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Paint With all the Colours of the Wind

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A world without colour is an impossible conception. It would be a world of mental darkness, of frustration, and no other gifts of civilization could, in any wise, compensate us for the loss of chromatic values. We should go mad in a colourless world. - ANONYMOUS, The Chemist, vol. 20.


“Oi, you little shit, you stole my fucking car,” Dean’s goon shouts at him, and it takes all of Eggsy’s restraint not to fire back, ‘serves you fucking right for painting it this awful colour,’ ‘cause the goon’s an arsehole of the highest kind, but the colour ain’t his fault. The goon’s never met his soulmate. He figures the car is grey, like everything else in his world is.

It’s always been bright fucking yellow to Eggsy.


Eggsy can remember the day he first saw colours. He was seven, and his mum was crying, and there was a man in a suit talking to her and his eyes were brown.

He hadn’t known the name for the colour then. Had learned those later, as a teen in PE, when his health teacher had explained what the colours meant, what it meant to see colours. What a soulmate was.

But Eggsy’d been seven, and he’d known none of that. All he’d known was that was the first colour he’d ever seen, that brown, and the eyes had been so kind when the man had given him the medal with the pink and purple ribbon. And then he’d left, and Eggsy had been alone with his crying mum, and a whole new world of things he had no name for.

He didn't even catch the man’s name.


“What’d do ya figure it’ll be like to see colours?” The bloke Eggsy’s been fooling around with for ‘bout a month asks him once. They’re nineteen, and they’re on the roof of Eggsy’s place, lazily passing a toke between them. His name is Mike, and he’s a nice bloke, who figures he might go to uni to be a banker. Eggsy likes him a lot.

“Dunno,” Eggsy lies, staring up at the clear blue of the sky, and slowly breathes out smoke.

He enrols in the marines the next day. His mother’s face as she cries and pleads at him when he comes back to visit her from basic is red from crying, and blotchy.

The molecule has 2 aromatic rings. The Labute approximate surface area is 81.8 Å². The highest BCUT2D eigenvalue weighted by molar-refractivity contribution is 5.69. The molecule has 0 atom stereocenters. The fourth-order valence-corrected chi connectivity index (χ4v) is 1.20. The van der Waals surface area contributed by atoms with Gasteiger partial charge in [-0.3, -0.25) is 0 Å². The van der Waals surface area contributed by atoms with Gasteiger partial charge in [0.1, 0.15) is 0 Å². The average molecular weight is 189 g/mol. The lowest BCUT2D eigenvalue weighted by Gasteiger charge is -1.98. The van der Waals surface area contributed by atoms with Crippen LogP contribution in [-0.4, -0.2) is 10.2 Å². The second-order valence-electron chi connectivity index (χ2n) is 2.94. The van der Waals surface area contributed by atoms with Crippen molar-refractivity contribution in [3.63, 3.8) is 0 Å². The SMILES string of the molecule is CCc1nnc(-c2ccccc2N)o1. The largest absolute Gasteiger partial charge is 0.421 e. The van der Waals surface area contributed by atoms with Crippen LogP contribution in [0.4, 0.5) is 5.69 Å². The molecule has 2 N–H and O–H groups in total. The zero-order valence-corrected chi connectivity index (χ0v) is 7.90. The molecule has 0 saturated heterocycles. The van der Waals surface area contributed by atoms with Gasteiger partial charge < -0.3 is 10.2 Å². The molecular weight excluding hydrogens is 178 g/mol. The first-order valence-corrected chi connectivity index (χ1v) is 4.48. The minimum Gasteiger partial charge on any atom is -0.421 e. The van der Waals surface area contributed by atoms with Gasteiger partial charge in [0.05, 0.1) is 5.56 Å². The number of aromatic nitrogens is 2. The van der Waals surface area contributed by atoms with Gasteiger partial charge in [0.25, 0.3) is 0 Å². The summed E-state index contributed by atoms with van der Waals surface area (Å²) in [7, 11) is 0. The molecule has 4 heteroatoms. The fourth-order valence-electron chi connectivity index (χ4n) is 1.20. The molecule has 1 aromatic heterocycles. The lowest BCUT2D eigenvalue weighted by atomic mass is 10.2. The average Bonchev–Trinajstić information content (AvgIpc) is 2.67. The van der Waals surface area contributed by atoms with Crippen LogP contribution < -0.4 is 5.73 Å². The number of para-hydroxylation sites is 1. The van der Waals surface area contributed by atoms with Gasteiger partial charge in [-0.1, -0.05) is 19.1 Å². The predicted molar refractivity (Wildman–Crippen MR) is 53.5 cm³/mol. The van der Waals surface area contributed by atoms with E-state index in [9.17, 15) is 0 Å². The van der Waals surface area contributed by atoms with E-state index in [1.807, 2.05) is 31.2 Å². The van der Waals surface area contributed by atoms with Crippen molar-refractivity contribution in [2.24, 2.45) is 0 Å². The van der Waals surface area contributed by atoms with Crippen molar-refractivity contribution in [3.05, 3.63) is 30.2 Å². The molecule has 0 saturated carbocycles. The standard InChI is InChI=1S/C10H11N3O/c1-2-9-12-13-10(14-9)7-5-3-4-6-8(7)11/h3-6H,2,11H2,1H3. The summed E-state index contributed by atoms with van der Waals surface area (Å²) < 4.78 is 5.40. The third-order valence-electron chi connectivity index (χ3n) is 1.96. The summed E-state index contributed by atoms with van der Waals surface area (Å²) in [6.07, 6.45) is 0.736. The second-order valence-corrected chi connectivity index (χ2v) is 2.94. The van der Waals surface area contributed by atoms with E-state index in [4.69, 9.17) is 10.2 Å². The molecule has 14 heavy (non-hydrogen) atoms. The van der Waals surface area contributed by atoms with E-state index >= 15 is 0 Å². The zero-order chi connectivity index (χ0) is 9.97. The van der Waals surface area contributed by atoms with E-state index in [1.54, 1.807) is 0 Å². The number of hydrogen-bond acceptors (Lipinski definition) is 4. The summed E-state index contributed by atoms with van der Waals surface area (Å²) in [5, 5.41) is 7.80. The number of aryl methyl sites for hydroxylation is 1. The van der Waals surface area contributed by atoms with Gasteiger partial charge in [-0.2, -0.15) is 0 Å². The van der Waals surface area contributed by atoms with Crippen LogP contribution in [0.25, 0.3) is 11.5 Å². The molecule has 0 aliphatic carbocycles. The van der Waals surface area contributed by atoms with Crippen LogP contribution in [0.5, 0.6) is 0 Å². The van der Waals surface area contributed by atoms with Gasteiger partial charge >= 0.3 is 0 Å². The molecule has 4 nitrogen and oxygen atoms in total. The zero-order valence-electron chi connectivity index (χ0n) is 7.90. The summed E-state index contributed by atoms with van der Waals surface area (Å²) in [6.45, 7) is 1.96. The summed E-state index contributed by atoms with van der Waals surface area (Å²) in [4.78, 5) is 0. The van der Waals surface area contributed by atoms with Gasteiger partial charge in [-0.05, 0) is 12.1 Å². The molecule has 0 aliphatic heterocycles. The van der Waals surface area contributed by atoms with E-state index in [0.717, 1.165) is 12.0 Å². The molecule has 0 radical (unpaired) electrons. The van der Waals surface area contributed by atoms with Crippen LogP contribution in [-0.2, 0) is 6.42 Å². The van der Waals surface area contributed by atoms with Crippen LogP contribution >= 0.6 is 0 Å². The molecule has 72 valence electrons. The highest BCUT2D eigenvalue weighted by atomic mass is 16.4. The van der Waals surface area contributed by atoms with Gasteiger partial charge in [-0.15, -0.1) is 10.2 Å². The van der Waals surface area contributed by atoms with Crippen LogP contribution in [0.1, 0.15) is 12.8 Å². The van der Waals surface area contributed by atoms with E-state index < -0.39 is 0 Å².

He doesn’t go back.


He’s twenty-four, angry and more than a little confused the next time he sees that particular shade of brown again, leaning up against the wall of the police station in a posh suit. It jars him, to see this man again, his soulmate, standing there in a suit worth more than probably the combined total of everything Eggsy owns.

Of course he’d be some posh git.

And then said posh git, this soulmate of his, tells him he got him released, and that he knew his father, and then he walks away like he knows Eggsy will follow.

He does. At least this time, he got a name. Harry Hart.

It’s a good name, even if he is a posh git.


He tries to get him to go, when Dean’s goons corner them in the bar. For all that he’s a posh git who clearly disproves of Eggsy’s choices in life, what’s coming ain’t got anything to do with him, and Eggsy’s ain't gonna let anyone get hurt ‘cause of him, soulmate or not. And then Harry gets up to go, and Eggsy tells himself it ain’t disappointment he feels as he stares at Harry’s back, shoulders moving under the black of his posh suit.

“Manners maketh man,” Harry says, as he locks the door, and turns around, and then what happens.

Well it happens.

By the time Harry steps over the unconscious bodies of Dean’s goons, sits down and drains the last of the dark brown ale from his glass, Eggsy’s in love.


He doesn’t mention it. Spy shite aside, Eggsy lives in the real world, the one where blokes like Harry ain’t soulmates to people like him. When he was a teenager, and he’d realized what the fact he’d been able to see colours for so long meant, he’d done his research on the subject.

This soulmate thing ain’t one hundred precent puppies and roses is what Eggsy’d found. ‘Bout twenty percent of the population’s got a soulmate who in turn has got someone else as a soulmate, and it’s just as thorny as it sounds. Sometimes people meet their soulmate before their first soulmate dies and sometimes people just don’t match up, and spend the rest of their lives knowing they’ve got a soulmate that don’t belong to them.

Eggsy didn’t need no textbook to tell him life ain’t no fairytale.

The fact that Harry is Eggsy’s soulmate don’t mean the reverse is true, is what he’s trying to say, and he ain’t going to act like it is.

Still, he can’t help but notice things, keep them and secret them away. The navy of Harry’s suit, and how well it hugs his figure. The forrest green of his tie and the gold clasps on his suspenders when Harry checks on him and the training. The pink of Harry’s lips and what a smile looks like on them.

The red of Harry’s robe as he lays prone in the hospital wing, vulnerable in a way that hurts Eggsy’s heart. Harry seems so strong, so larger than life, and to see him laying there makes Eggsy ache for all the reasons that he’s been trying to hard to ignore.